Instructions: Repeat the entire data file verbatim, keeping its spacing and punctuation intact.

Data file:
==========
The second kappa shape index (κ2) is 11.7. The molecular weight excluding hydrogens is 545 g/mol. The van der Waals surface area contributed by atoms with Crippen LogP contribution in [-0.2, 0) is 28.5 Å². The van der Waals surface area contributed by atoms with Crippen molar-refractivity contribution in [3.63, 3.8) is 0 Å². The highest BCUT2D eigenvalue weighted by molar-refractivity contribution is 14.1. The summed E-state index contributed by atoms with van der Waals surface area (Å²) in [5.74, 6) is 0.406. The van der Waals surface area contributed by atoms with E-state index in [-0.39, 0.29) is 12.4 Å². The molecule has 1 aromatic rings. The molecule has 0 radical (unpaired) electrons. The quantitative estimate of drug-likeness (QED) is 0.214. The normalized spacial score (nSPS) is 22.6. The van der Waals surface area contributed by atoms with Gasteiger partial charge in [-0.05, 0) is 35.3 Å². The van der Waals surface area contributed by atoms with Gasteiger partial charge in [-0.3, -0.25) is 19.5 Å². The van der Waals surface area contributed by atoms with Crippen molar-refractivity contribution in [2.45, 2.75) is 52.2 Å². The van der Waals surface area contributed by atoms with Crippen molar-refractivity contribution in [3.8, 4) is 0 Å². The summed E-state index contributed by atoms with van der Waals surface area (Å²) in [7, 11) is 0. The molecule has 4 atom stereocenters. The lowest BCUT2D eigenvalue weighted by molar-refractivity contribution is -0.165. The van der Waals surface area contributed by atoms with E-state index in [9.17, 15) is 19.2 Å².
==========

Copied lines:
The second kappa shape index (κ2) is 11.7. The molecular weight excluding hydrogens is 545 g/mol. The van der Waals surface area contributed by atoms with Crippen LogP contribution in [-0.2, 0) is 28.5 Å². The van der Waals surface area contributed by atoms with Crippen molar-refractivity contribution in [3.63, 3.8) is 0 Å². The highest BCUT2D eigenvalue weighted by molar-refractivity contribution is 14.1. The summed E-state index contributed by atoms with van der Waals surface area (Å²) in [5.74, 6) is 0.406. The van der Waals surface area contributed by atoms with E-state index in [-0.39, 0.29) is 12.4 Å². The molecule has 1 aromatic rings. The molecule has 0 radical (unpaired) electrons. The quantitative estimate of drug-likeness (QED) is 0.214. The normalized spacial score (nSPS) is 22.6. The van der Waals surface area contributed by atoms with Gasteiger partial charge in [-0.05, 0) is 35.3 Å². The van der Waals surface area contributed by atoms with Gasteiger partial charge in [-0.3, -0.25) is 19.5 Å². The van der Waals surface area contributed by atoms with Crippen molar-refractivity contribution in [2.45, 2.75) is 52.2 Å². The van der Waals surface area contributed by atoms with Crippen molar-refractivity contribution in [3.8, 4) is 0 Å². The summed E-state index contributed by atoms with van der Waals surface area (Å²) in [7, 11) is 0. The molecule has 4 atom stereocenters. The lowest BCUT2D eigenvalue weighted by molar-refractivity contribution is -0.165. The van der Waals surface area contributed by atoms with E-state index in [9.17, 15) is 19.2 Å².